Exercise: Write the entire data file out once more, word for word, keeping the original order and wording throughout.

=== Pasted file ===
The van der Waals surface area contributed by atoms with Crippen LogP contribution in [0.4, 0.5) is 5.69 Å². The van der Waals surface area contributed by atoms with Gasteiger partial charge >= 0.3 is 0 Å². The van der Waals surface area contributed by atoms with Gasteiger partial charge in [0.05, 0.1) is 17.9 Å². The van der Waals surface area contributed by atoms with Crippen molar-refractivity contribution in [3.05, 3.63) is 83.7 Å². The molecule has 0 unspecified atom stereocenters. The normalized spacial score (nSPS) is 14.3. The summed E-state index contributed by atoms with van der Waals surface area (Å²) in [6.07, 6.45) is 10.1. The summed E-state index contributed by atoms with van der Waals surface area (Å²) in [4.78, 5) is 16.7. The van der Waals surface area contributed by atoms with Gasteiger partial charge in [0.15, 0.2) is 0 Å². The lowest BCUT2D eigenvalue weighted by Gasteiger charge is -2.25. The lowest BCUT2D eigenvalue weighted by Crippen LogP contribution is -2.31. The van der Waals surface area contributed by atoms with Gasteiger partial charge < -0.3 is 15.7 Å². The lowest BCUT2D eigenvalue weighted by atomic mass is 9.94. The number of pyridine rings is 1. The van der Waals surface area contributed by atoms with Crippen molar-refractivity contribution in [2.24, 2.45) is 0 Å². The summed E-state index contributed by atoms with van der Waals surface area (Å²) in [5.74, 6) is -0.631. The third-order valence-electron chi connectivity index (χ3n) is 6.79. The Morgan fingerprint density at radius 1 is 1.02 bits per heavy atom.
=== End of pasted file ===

The van der Waals surface area contributed by atoms with Crippen LogP contribution in [0.4, 0.5) is 5.69 Å². The van der Waals surface area contributed by atoms with Gasteiger partial charge >= 0.3 is 0 Å². The van der Waals surface area contributed by atoms with Gasteiger partial charge in [0.05, 0.1) is 17.9 Å². The van der Waals surface area contributed by atoms with Crippen molar-refractivity contribution in [3.05, 3.63) is 83.7 Å². The molecule has 0 unspecified atom stereocenters. The normalized spacial score (nSPS) is 14.3. The summed E-state index contributed by atoms with van der Waals surface area (Å²) in [6.07, 6.45) is 10.1. The summed E-state index contributed by atoms with van der Waals surface area (Å²) in [4.78, 5) is 16.7. The van der Waals surface area contributed by atoms with Gasteiger partial charge in [0.15, 0.2) is 0 Å². The lowest BCUT2D eigenvalue weighted by Gasteiger charge is -2.25. The lowest BCUT2D eigenvalue weighted by Crippen LogP contribution is -2.31. The van der Waals surface area contributed by atoms with Gasteiger partial charge < -0.3 is 15.7 Å². The lowest BCUT2D eigenvalue weighted by atomic mass is 9.94. The number of pyridine rings is 1. The van der Waals surface area contributed by atoms with Crippen molar-refractivity contribution in [2.24, 2.45) is 0 Å². The summed E-state index contributed by atoms with van der Waals surface area (Å²) in [5.74, 6) is -0.631. The third-order valence-electron chi connectivity index (χ3n) is 6.79. The Morgan fingerprint density at radius 1 is 1.02 bits per heavy atom.